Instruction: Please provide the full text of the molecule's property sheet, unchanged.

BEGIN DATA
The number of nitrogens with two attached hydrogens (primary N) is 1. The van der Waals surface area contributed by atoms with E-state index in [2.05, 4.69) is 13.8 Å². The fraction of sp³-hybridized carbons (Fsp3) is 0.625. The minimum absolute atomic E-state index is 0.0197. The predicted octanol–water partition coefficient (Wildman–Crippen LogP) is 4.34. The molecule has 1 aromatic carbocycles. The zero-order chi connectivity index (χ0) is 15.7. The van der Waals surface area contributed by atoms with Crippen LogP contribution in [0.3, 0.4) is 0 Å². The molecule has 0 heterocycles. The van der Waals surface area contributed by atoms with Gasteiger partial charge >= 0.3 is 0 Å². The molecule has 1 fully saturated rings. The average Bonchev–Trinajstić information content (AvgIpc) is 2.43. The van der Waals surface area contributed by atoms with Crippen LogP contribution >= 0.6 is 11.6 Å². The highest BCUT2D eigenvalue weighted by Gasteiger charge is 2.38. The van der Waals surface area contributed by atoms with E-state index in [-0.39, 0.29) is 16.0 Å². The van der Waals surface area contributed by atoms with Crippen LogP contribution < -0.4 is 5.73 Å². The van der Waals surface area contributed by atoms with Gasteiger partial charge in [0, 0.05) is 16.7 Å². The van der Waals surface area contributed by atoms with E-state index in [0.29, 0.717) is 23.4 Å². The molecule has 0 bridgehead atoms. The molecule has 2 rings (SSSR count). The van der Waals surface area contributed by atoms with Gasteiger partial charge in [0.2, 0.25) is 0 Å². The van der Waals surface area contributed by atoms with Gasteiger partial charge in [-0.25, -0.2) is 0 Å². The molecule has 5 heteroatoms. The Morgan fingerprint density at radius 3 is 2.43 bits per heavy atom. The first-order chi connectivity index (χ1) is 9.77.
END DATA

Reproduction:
The number of nitrogens with two attached hydrogens (primary N) is 1. The van der Waals surface area contributed by atoms with E-state index in [2.05, 4.69) is 13.8 Å². The fraction of sp³-hybridized carbons (Fsp3) is 0.625. The minimum absolute atomic E-state index is 0.0197. The predicted octanol–water partition coefficient (Wildman–Crippen LogP) is 4.34. The molecule has 1 aromatic carbocycles. The zero-order chi connectivity index (χ0) is 15.7. The van der Waals surface area contributed by atoms with Crippen LogP contribution in [0.3, 0.4) is 0 Å². The molecule has 0 heterocycles. The van der Waals surface area contributed by atoms with Gasteiger partial charge >= 0.3 is 0 Å². The molecule has 1 fully saturated rings. The average Bonchev–Trinajstić information content (AvgIpc) is 2.43. The van der Waals surface area contributed by atoms with Crippen LogP contribution >= 0.6 is 11.6 Å². The highest BCUT2D eigenvalue weighted by Gasteiger charge is 2.38. The van der Waals surface area contributed by atoms with E-state index in [-0.39, 0.29) is 16.0 Å². The van der Waals surface area contributed by atoms with Crippen LogP contribution < -0.4 is 5.73 Å². The van der Waals surface area contributed by atoms with Gasteiger partial charge in [0, 0.05) is 16.7 Å². The van der Waals surface area contributed by atoms with E-state index in [0.29, 0.717) is 23.4 Å². The molecule has 0 bridgehead atoms. The molecule has 2 rings (SSSR count). The van der Waals surface area contributed by atoms with Gasteiger partial charge in [0.2, 0.25) is 0 Å². The van der Waals surface area contributed by atoms with Gasteiger partial charge in [-0.25, -0.2) is 0 Å². The molecule has 5 heteroatoms. The Morgan fingerprint density at radius 3 is 2.43 bits per heavy atom. The first-order chi connectivity index (χ1) is 9.77.